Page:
Big thinkers mull ethics in technology

TORONTO – Technology evolves too fast for the law to keep pace, leaving our own ethics as the only safeguard against its abuse, a panel of technology and ethics professionals told an audience at the Canadian Undergraduate Technology Conference


“”Related to information technology, I would argue laws are good, but they’re never going to be adequate,”” said Dr. Albert Erisman, co-founder and co-director of the Bellevue, Wash.-based Institute for Business Technology and Ethics. Erisman, who served 12 years as director of mathematics and computing technology for The Boeing Co., added legislation cannot keep up with the 18-month cycle of chip-speed change governed by Moore’s Law.

Gary McIntyre, an IBM Global Services Canada security and privacy consultant, and Mike Gurski, the senior policy and technology advisor for the Information & Privacy Commission of Ontario, said legal avenues are limited by borders as well as time problems.

“”The biggest problem is which law applies,”” McIntyre said, alluding to the differences in legislation in different countries. “”If you did have a complaint, what recourse to law would you have?””

The panelists, which tackled subjects as diverse as Internet music piracy, biotechnology and how undergrads can remain ethical once they enter the workforce, also said ethics are needed because technology is not in itself neutral.

“”Science and technology are not neutral; they are incredibly flexible,”” McIntyre added. “”Security is an extremely powerful tool. It is also an extremely dangerous weapon.””

Erisman said technology is ambivalent rather than neutral.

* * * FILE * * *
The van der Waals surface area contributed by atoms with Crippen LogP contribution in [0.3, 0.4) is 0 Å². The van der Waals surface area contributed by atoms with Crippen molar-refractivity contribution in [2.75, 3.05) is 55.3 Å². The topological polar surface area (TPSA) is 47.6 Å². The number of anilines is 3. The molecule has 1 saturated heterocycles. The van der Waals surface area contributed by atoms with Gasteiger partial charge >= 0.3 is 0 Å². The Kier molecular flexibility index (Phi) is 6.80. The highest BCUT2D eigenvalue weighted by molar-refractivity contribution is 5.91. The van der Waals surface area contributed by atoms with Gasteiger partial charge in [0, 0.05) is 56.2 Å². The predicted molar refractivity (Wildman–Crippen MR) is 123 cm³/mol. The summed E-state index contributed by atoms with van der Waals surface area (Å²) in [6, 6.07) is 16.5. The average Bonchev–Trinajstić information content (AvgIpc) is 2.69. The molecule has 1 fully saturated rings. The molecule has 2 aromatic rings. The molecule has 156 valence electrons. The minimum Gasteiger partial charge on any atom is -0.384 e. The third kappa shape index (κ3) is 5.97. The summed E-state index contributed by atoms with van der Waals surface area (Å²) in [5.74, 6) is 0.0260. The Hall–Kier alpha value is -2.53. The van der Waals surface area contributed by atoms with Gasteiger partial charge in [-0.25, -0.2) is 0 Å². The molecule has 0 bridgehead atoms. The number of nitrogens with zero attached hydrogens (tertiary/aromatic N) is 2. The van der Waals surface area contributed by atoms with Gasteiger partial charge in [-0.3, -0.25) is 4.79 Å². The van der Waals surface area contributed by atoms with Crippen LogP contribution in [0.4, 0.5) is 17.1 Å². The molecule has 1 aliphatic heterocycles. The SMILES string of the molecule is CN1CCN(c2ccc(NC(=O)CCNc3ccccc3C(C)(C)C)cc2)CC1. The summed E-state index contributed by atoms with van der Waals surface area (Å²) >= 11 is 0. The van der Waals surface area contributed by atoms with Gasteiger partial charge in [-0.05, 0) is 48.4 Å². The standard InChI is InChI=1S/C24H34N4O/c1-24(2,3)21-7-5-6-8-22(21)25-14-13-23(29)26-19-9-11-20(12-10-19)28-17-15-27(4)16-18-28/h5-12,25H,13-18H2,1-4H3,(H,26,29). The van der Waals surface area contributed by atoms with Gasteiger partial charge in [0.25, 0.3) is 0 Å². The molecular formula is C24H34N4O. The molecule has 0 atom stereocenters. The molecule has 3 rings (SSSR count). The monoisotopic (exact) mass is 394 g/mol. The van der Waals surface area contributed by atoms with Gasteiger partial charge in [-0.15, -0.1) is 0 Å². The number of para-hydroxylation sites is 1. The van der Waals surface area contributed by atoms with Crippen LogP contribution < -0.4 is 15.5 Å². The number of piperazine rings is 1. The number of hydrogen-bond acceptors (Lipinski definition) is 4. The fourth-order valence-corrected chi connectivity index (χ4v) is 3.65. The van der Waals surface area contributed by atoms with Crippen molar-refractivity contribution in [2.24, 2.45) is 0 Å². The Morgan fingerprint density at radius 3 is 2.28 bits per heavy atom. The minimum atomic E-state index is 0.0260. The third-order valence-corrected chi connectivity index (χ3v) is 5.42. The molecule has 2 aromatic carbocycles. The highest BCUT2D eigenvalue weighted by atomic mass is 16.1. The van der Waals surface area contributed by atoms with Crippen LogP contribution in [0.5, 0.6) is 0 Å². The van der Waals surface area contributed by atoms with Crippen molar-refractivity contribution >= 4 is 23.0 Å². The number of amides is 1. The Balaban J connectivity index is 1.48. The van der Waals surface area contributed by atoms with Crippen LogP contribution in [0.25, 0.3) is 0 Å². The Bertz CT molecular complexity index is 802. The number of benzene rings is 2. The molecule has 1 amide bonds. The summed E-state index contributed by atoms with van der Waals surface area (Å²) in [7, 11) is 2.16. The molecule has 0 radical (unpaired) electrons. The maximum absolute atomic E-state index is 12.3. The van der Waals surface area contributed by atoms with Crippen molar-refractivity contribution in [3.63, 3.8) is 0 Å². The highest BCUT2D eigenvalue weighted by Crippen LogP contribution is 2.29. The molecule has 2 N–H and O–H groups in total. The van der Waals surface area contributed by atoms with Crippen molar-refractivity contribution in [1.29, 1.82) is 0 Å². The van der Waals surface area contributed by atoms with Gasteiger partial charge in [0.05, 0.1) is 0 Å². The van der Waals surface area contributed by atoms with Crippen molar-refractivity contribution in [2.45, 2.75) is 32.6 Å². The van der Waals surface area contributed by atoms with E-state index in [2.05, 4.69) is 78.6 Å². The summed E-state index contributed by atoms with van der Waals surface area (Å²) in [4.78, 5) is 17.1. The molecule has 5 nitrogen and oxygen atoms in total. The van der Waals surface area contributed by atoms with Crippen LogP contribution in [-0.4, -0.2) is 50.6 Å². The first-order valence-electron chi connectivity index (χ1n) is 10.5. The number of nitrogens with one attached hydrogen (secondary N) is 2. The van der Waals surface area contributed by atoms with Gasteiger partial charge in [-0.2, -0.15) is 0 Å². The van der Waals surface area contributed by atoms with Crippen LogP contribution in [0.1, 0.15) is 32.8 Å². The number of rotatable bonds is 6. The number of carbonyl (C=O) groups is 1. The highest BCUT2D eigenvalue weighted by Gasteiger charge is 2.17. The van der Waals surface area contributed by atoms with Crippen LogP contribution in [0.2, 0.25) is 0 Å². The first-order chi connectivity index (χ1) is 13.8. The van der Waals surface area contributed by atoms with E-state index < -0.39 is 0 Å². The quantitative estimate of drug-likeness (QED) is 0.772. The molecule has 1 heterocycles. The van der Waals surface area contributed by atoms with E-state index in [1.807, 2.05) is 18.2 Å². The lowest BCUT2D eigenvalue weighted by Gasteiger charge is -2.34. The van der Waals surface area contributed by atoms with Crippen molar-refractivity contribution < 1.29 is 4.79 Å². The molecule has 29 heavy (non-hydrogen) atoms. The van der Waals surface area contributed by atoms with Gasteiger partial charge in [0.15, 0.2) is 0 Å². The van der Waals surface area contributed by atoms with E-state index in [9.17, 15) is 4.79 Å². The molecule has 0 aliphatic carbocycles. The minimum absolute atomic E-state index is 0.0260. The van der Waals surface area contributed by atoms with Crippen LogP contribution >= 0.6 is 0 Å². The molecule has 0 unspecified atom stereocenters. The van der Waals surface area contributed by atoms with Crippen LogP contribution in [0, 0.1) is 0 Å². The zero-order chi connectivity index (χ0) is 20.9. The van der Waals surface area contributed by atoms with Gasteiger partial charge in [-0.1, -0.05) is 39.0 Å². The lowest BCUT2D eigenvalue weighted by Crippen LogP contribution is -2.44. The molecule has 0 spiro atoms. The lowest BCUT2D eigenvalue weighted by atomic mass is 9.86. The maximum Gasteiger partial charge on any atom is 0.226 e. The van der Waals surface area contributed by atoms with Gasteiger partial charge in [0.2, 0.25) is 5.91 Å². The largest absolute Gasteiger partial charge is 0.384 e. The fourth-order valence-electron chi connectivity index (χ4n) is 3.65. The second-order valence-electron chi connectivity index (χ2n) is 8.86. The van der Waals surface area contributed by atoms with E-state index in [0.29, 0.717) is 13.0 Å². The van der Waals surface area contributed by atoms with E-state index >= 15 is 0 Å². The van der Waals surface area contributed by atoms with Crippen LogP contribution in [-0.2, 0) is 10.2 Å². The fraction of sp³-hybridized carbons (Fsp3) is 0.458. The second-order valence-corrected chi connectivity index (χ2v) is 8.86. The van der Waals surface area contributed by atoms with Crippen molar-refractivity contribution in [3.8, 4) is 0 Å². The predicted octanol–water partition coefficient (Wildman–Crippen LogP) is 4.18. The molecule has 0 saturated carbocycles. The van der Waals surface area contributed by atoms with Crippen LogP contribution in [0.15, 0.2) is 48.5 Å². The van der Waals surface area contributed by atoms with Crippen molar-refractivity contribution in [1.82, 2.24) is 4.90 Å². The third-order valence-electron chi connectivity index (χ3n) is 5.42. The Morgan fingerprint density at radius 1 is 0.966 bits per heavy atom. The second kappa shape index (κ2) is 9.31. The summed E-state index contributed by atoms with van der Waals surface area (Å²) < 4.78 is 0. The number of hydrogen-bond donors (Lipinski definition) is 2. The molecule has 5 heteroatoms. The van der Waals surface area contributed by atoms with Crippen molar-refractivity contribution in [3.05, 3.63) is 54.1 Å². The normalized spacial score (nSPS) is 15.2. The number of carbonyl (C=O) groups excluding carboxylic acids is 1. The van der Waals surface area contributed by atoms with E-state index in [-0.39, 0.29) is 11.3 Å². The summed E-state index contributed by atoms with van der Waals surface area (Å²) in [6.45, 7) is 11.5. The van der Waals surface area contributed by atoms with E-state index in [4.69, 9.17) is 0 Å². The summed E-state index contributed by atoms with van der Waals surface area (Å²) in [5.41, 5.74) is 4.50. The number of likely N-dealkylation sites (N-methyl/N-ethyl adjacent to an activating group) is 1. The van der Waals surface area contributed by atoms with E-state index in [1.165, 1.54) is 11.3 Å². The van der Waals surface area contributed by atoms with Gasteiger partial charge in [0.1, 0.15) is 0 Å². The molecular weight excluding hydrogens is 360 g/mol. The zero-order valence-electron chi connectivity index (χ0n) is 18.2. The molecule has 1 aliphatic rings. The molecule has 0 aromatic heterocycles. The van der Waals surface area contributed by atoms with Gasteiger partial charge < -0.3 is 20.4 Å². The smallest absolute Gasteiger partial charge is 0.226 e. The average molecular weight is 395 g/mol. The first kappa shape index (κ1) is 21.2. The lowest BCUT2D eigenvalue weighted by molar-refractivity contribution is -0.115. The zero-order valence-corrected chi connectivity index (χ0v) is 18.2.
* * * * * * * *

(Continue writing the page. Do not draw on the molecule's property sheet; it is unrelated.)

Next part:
“”Ambivalent means it plays both sides; neutral mean it’s not in the game. Technology is definitely in the game,”” he said. “”Technology is an amplifier. It doesn’t create the problem, but it amplifies the problem that is already there.””

Dr. Elizabeth Ann McGregor, a research fellow in Harvard University’s technology and ethics project, went further than Erisman and McIntyre, saying science is situated inside society and the technologies we create have a profound impact.

“”The genie is out of the bottle and we cannot pretend to put it back in,”” she said. “”But you and I have a responsibility to proactively think of a set of rules.””

Gurksi added technology is challenging the borders of privacy, with companies like Microsoft Corp. and Intel Corp. developing products to keep track of users.

“”There’s a strong drive for an ambient curiousity,”” he said. “”Companies want to know. Governments want to know. It’s not really neutral. Nor is it really flexible. The code that you write takes a strict direction.””

When questioned by the audience about corporate power, the panelists responded by saying the public, especially those soon to enter the workforce, have the ability to make technology work towards positive ends.

“”No corporation wants privacy law, because it’s expensive,”” McIntyre said. “”The reason there are some is because people (demanded it).””

But more than anything else, the panelists stressed to the undergrad audience the importance of ethical conduct.

“”For all the progress mankind has made, it seems our ethics have not kept pace,”” said Doug Bryden, executive director for the Institute for Global Ethics Canada. Pointing to the Exxon Valdez spill and recently-discovered improprieties surrounding Yorkton Securities Inc., he added. “”I think it’s fair to say that if we don’t pay more attention to ethics, we will not survive the 21st century.””

“”Ethics and professionalism are inseparable in the technology workplace,”” said ethics and professionalism lecturer Roger Boisjoly, adding an ethical work environment translates into increased productivity and long-term stability.

Boisjoly practices what he preaches. A Morton Thiokol Inc. engineer during the 1986 Challenger explosion, Boisjoly went public with information about the incident that raised questions about organizational misbehaviour at National Aeronautics Space Agency and his former employer.

“”I sacrificed my whole career to expose what happened with Challenger,”” he said. “”Do I have any regrets? Absolutely not.””

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Jim Love, Chief Content Officer, IT World Canada

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